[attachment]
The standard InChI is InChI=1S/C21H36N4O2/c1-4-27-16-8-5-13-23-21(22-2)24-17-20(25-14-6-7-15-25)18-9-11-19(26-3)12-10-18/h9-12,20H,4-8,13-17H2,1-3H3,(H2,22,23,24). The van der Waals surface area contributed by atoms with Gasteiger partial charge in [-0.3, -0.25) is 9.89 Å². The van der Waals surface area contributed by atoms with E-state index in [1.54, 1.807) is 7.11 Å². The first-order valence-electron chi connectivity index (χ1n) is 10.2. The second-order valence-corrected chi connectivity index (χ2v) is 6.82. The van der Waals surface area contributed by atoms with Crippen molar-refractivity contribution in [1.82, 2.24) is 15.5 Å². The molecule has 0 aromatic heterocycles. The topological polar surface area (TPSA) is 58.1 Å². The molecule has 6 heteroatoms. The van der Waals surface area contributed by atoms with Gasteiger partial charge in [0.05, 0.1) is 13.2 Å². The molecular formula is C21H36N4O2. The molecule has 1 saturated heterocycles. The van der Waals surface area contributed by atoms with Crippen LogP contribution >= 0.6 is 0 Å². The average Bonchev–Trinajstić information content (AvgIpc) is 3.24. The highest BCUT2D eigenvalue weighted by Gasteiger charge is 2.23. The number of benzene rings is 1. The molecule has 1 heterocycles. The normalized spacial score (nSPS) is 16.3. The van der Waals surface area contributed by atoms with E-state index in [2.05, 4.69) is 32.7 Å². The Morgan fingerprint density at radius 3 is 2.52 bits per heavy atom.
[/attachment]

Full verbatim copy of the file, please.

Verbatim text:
The standard InChI is InChI=1S/C21H36N4O2/c1-4-27-16-8-5-13-23-21(22-2)24-17-20(25-14-6-7-15-25)18-9-11-19(26-3)12-10-18/h9-12,20H,4-8,13-17H2,1-3H3,(H2,22,23,24). The van der Waals surface area contributed by atoms with Gasteiger partial charge in [-0.3, -0.25) is 9.89 Å². The van der Waals surface area contributed by atoms with E-state index in [1.54, 1.807) is 7.11 Å². The first-order valence-electron chi connectivity index (χ1n) is 10.2. The second-order valence-corrected chi connectivity index (χ2v) is 6.82. The van der Waals surface area contributed by atoms with Crippen molar-refractivity contribution in [1.82, 2.24) is 15.5 Å². The molecule has 0 aromatic heterocycles. The topological polar surface area (TPSA) is 58.1 Å². The molecule has 6 heteroatoms. The van der Waals surface area contributed by atoms with Gasteiger partial charge in [0.05, 0.1) is 13.2 Å². The molecular formula is C21H36N4O2. The molecule has 1 saturated heterocycles. The van der Waals surface area contributed by atoms with Crippen LogP contribution >= 0.6 is 0 Å². The average Bonchev–Trinajstić information content (AvgIpc) is 3.24. The highest BCUT2D eigenvalue weighted by Gasteiger charge is 2.23. The number of benzene rings is 1. The molecule has 1 heterocycles. The normalized spacial score (nSPS) is 16.3. The van der Waals surface area contributed by atoms with E-state index in [2.05, 4.69) is 32.7 Å². The Morgan fingerprint density at radius 3 is 2.52 bits per heavy atom.